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Step back in time with 'The Poppaw Queen,' a gripping historical documentary by director and Queen descendant, Malachi E. Robinson. Immerse yourself in the story of Mary Queen and her fearless descendants who battled for liberty. From an illegal indentured servant to courtroom struggles, it's a story of resilience and injustice. Through compelling interviews and thought-provoking performances, witness Mary Queen's extraordinary saga—from her South American roots to the historic fight for freedom by her descendants. Experience the untold chapters of resilience, legal battles, and the enduring legacy that challenges Maryland's suppressed history of slavery.

Join us for the exclusive premiere of 'The Poppaw Queen' documentary on Thursday, May 23 at 7pm at Bowie Center for the Performing Arts. The evening promises not just a screening but a celebration of community, shared history, and the power of storytelling.

This project has been sponsored by the City of Bowie, Maryland State Arts Council, Anacostia Trails Heritage Area, Maryland Heritage Areas Authority, Joe's Movement Emporium and the Arts and Humanities Council of Montgomery County.


Watch the teaser trailer

Watch our feature on FOX 5 DC

Go Behind-The-Scenes


This documentary seeks to do the following:

  • Feature thought-provoking interviews and commentary from expert historians, genealogists, archaeologists, and Queen descendants.

  • Encourage the descendants of enslaved people to research their ancestry to find healing, peace, and purpose

  • Highlight the story behind the GU272 (the sale of 272 slaves by the Maryland Jesuits to finance Georgetown University)

  • Influence the declaration of the Sacred Heart Catholic Church as a National Historic Site

  • Highlight the story of the historic freedom suits (slaves who filed lawsuits in the US Supreme Court against their slaveholders to assert their claim to freedom)

  • Educate and unite current & future GU272 descendants

  • Acknowledge the impact of slavery and how descendants can start the healing process for future generations

  • Shed light on the untold history of slavery in Maryland, the Freedom Suits, and the GU272 Jesuit Diaspora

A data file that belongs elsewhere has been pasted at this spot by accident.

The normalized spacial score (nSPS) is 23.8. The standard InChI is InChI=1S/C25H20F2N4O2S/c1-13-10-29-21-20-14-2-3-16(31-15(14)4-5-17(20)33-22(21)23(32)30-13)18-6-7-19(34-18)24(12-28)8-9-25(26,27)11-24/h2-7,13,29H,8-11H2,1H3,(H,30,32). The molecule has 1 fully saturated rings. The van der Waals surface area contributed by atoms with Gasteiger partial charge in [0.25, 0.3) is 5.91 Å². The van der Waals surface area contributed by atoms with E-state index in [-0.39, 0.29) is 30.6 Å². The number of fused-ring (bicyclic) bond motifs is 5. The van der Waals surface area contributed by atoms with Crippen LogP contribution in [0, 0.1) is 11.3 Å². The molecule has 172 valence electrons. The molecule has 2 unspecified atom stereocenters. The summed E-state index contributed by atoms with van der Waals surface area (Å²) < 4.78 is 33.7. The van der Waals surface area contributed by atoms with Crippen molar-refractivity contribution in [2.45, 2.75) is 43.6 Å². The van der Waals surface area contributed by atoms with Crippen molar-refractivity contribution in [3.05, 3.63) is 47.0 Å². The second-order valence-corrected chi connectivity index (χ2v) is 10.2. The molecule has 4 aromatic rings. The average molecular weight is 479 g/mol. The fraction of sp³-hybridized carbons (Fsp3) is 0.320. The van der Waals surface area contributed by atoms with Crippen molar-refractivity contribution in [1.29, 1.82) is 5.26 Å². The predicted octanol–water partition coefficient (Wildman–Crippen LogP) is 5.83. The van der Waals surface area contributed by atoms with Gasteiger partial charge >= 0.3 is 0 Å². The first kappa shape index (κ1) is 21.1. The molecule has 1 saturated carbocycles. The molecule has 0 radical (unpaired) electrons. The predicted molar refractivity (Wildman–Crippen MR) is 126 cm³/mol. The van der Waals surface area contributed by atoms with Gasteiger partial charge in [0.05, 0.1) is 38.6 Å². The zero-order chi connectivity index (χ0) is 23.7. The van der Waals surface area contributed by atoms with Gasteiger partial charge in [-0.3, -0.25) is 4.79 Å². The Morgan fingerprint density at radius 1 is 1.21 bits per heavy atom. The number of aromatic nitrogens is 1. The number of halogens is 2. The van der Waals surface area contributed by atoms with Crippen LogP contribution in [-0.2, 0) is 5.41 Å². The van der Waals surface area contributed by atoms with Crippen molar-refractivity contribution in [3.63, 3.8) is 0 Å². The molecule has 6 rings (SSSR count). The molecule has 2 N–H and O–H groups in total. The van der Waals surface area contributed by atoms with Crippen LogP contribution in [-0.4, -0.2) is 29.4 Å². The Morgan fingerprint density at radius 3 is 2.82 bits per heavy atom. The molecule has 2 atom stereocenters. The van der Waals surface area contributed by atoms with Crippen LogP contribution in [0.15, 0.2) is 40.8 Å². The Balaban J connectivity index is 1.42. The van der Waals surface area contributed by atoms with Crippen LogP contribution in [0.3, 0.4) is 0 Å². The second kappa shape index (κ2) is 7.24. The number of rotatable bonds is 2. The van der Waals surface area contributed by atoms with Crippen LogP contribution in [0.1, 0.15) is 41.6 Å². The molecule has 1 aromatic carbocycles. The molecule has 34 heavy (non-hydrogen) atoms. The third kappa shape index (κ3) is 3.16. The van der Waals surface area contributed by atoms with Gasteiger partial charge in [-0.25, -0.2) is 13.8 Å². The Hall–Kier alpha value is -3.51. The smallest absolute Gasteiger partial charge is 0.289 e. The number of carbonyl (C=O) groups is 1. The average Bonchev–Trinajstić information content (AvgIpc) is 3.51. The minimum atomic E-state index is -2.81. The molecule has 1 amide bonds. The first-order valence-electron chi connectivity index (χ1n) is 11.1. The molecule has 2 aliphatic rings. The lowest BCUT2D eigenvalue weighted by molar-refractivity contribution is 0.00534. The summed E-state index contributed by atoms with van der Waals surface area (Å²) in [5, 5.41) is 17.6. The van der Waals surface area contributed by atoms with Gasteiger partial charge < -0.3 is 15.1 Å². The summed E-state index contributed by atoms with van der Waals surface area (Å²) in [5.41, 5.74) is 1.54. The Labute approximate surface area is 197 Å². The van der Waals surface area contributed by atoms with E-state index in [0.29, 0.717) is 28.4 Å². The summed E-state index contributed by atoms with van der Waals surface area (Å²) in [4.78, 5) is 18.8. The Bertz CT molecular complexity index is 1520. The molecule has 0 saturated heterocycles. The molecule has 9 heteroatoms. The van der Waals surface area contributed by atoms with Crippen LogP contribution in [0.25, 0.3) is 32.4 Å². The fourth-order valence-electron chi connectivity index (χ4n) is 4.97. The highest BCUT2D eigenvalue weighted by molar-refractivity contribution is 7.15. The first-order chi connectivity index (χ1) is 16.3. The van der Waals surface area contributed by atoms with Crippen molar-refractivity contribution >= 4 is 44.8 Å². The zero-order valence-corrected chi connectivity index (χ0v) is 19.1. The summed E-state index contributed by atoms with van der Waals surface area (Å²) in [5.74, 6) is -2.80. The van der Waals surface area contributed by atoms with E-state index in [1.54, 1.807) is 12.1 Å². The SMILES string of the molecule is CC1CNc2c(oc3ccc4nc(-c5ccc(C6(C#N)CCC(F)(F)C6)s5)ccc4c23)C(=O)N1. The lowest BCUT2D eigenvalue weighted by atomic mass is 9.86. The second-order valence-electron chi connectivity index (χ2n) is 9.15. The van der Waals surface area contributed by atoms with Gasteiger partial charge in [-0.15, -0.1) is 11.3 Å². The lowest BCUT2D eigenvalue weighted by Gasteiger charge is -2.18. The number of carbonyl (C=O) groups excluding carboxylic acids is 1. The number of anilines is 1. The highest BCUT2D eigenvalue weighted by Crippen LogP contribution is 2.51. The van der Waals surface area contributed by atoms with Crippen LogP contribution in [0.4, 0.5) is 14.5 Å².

MARY QUEEN, also known as the “Poppaw Queen” or “Queen Mary” was born—a free woman of color—between 1680 and 1690 near the Popayán Province, in South America. During the time of “Queen Anne’s War,” she embarked a two–year voyage to England after the British privateer Captain Woodes Rogers laid siege on the port town of Guayaquil in modern–day Ecuador. Around 1715, Mary was brought to the South River Hundred, in Anne Arundel County, Maryland by Captain Thomas Larkin. She entered an indenture with merchant-planter James Carroll, at his Fingaul plantation in All Hallows Parish, Anne Arundel County, Maryland, but was illegally enslaved and never set free. In his last will and testament dated 12 February 1728, James Carroll bequeathed Fingaul, along with his White Marsh properties—including the “Bright Seat Farm”—to Jesuit superior, Rev. George Thorold, S.J. Two of Mary’s daughters—Nanny and Phillis—remained at Fingaul, while she and her son, Ralph, were later sent to the ‘Old Bohemia’ plantation, in Warwick, Cecil County, Maryland. Many, if not all, of the Queen families enslaved by the Maryland Jesuits descend from the maternal lines of either Nanny Cooper (a.k.a. “Queen”) or Phillis Queen.

In 1796, some of Mary Queen’s descendants petitioned for their freedom in the Courts of Maryland and the District of Columbia on the claim that she was born a free woman. Many recovered their freedom, while others were unsuccessful and remained enslaved by the Jesuits.


(--excerpt from the Queen Family Heritage Foundation website, see link here:



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